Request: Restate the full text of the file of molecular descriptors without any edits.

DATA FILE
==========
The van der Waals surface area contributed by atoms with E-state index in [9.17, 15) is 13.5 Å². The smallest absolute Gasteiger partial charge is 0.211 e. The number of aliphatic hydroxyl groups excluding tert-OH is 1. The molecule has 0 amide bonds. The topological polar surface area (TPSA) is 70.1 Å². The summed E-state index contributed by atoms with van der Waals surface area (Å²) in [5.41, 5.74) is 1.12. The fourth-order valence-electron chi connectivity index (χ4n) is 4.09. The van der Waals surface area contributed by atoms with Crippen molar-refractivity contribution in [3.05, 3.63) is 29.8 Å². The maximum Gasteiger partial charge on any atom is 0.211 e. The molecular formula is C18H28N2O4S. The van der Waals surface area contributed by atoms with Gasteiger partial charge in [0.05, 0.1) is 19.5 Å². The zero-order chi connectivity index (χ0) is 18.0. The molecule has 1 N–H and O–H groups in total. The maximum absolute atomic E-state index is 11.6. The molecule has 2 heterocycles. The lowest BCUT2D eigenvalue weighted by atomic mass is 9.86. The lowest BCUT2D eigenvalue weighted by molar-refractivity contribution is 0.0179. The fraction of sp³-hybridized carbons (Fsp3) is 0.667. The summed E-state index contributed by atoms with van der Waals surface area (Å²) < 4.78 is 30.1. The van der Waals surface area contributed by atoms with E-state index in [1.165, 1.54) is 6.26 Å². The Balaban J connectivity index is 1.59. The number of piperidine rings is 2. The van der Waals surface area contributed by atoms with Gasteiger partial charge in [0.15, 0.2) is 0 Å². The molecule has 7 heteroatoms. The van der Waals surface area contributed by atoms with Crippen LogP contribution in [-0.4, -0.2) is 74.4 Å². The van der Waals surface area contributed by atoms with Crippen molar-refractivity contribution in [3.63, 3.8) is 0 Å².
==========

The van der Waals surface area contributed by atoms with E-state index in [9.17, 15) is 13.5 Å². The smallest absolute Gasteiger partial charge is 0.211 e. The number of aliphatic hydroxyl groups excluding tert-OH is 1. The molecule has 0 amide bonds. The topological polar surface area (TPSA) is 70.1 Å². The summed E-state index contributed by atoms with van der Waals surface area (Å²) in [5.41, 5.74) is 1.12. The fourth-order valence-electron chi connectivity index (χ4n) is 4.09. The van der Waals surface area contributed by atoms with Crippen molar-refractivity contribution in [3.05, 3.63) is 29.8 Å². The maximum Gasteiger partial charge on any atom is 0.211 e. The molecular formula is C18H28N2O4S. The van der Waals surface area contributed by atoms with Gasteiger partial charge in [0.05, 0.1) is 19.5 Å². The zero-order chi connectivity index (χ0) is 18.0. The molecule has 1 N–H and O–H groups in total. The maximum absolute atomic E-state index is 11.6. The molecule has 2 heterocycles. The lowest BCUT2D eigenvalue weighted by atomic mass is 9.86. The lowest BCUT2D eigenvalue weighted by molar-refractivity contribution is 0.0179. The fraction of sp³-hybridized carbons (Fsp3) is 0.667. The summed E-state index contributed by atoms with van der Waals surface area (Å²) < 4.78 is 30.1. The van der Waals surface area contributed by atoms with E-state index in [1.165, 1.54) is 6.26 Å². The Balaban J connectivity index is 1.59. The number of piperidine rings is 2. The van der Waals surface area contributed by atoms with Gasteiger partial charge in [0.15, 0.2) is 0 Å². The molecule has 7 heteroatoms. The van der Waals surface area contributed by atoms with Crippen LogP contribution in [-0.4, -0.2) is 74.4 Å². The van der Waals surface area contributed by atoms with Crippen molar-refractivity contribution in [3.63, 3.8) is 0 Å².